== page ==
VA Court Finally Recognizes Circular Reasoning of the Banks

“Because I said so” or “because I already did it” is not a recognizable legal ground for possession of property even after the forced sale of the property. In an action for possession of property, the taker must establish that it is the legal owner and that the ownership was obtained lawfully and properly. The fact that a prior judgment was entered allowing the foreclosure sale is not dispositive.

The “presumed facts” are directly contrary to the actual facts. Or, as I have stated it in other circumstances, the money trail does not match the paper trail. There are no real transactions in most instances.





For ten years — about the same amount of time that I said the rescission is valid upon mailing and did not require lawsuit or tender — I have advocated and encouraged lawyers for homeowners faced with eviction, writ of possession, or unlawful detainer to adopt a simple logic. Eviction is proper when the owner and possessor merely leases the property or grants some sort of title that has expired. That is certain and it is final and nobody disagrees with it.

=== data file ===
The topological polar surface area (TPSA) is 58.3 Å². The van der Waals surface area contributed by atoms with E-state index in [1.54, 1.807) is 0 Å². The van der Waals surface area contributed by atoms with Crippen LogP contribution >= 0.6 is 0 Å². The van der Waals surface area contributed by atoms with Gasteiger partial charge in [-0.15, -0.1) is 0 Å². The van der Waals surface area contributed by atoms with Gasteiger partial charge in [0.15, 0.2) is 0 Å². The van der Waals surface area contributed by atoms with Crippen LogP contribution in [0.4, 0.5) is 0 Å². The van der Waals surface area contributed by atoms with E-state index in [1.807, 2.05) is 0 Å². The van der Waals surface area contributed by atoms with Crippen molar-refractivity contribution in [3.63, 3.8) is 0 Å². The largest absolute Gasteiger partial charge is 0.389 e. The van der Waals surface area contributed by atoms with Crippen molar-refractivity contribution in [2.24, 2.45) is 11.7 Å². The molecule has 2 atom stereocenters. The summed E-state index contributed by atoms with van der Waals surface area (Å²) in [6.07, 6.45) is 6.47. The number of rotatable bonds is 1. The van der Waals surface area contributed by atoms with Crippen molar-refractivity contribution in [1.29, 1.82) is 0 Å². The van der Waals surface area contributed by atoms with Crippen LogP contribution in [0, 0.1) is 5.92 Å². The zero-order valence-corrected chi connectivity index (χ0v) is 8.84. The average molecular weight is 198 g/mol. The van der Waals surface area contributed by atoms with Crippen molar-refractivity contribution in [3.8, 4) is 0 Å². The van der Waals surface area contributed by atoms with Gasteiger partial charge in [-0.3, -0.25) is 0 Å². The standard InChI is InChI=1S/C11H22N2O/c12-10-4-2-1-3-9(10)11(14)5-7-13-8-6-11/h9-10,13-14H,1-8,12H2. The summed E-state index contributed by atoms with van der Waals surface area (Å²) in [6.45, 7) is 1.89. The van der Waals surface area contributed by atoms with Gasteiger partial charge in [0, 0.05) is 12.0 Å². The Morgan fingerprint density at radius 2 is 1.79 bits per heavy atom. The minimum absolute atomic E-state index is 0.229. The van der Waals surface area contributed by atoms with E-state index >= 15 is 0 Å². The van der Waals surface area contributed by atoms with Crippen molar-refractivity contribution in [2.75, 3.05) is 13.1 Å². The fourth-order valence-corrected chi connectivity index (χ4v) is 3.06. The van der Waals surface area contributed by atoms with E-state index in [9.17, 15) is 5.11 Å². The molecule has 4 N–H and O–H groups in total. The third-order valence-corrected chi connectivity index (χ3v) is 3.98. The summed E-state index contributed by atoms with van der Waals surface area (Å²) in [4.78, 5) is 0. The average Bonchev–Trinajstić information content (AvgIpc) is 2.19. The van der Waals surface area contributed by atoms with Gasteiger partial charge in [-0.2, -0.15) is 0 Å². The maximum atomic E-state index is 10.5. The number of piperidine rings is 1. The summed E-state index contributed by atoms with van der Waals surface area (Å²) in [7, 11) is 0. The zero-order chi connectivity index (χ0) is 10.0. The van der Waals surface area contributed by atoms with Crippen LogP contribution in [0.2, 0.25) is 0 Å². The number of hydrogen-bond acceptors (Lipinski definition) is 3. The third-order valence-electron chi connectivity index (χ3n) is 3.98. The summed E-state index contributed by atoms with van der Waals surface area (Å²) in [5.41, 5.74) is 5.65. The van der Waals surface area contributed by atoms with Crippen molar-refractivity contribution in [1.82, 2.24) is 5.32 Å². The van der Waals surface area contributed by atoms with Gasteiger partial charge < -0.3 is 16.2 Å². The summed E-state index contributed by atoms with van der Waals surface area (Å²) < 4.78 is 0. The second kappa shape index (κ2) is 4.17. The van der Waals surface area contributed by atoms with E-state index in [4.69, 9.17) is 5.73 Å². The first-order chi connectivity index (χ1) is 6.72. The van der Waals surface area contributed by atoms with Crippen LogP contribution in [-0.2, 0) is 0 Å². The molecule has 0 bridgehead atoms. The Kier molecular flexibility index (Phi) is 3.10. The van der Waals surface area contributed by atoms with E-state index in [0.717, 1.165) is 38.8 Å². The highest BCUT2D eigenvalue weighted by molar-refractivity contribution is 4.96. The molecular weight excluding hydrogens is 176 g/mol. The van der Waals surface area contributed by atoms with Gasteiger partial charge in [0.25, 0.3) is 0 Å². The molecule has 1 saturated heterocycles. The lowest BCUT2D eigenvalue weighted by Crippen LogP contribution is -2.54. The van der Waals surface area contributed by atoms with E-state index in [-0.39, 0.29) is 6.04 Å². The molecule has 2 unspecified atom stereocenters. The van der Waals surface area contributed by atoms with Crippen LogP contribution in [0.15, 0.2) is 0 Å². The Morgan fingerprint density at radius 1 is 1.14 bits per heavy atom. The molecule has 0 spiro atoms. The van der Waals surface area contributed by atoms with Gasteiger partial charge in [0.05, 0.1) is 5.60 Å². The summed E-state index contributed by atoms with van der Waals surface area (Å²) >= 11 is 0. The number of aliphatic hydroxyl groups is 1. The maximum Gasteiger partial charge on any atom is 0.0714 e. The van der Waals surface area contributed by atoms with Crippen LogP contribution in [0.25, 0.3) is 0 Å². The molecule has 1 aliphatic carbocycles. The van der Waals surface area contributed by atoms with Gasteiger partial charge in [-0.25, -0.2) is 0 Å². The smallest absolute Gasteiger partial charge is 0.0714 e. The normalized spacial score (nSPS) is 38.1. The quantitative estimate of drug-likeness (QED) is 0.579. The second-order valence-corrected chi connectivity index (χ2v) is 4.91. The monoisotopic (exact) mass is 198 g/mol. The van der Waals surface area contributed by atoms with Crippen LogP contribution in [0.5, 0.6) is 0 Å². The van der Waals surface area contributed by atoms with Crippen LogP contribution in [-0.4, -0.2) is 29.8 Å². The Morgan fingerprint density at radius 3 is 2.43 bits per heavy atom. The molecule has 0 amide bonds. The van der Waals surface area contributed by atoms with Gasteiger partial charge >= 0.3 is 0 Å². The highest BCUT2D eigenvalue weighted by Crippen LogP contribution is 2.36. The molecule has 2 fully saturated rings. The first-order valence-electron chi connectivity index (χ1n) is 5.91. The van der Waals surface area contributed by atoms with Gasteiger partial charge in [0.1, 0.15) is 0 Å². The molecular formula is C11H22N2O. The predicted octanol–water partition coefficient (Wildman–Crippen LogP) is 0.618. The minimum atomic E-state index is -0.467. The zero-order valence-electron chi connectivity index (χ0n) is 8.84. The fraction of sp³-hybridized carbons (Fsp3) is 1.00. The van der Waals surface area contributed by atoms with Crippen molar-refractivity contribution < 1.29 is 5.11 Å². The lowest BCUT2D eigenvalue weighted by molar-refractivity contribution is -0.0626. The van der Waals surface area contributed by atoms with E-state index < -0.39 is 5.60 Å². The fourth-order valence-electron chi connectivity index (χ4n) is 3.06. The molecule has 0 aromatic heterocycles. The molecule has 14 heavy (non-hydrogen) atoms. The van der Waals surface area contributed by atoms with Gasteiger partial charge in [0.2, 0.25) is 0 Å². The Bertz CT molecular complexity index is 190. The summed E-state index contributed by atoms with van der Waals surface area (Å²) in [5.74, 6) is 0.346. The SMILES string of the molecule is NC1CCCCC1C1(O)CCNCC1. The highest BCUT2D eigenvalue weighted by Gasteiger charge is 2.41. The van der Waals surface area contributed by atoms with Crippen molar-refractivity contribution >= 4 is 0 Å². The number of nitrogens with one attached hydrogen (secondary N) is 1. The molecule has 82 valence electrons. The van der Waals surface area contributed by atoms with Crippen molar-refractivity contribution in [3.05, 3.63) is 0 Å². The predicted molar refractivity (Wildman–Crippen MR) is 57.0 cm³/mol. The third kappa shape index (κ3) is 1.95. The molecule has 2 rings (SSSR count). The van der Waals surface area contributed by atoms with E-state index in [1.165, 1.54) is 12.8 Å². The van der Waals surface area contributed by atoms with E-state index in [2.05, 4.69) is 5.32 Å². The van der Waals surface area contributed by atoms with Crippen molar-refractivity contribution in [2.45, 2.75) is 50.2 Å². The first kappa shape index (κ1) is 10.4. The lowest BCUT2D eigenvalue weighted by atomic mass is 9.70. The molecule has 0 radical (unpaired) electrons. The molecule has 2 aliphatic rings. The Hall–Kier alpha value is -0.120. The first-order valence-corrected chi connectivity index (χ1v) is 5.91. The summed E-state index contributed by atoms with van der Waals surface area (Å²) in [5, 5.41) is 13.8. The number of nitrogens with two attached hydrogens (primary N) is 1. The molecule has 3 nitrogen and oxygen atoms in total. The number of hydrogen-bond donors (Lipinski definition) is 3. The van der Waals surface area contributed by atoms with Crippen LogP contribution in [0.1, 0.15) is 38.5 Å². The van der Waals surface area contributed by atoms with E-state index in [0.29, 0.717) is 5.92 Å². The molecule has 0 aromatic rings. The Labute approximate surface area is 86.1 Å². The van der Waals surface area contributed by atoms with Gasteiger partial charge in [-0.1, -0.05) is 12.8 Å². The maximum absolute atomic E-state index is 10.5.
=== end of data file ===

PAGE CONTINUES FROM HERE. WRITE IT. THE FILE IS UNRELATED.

The problem in the Courts is that judges have routinely ignored one simple basic fact: the current occupier of the property had legal title and the total right to possession of the property before this new party came into the picture and claimed the right to title and now claims the right to possession. Final Judgments entered in the Court records are not dispositive as pointed out by this Virginia court and as pointed out by the Supreme Court of the State of California in Yvanova.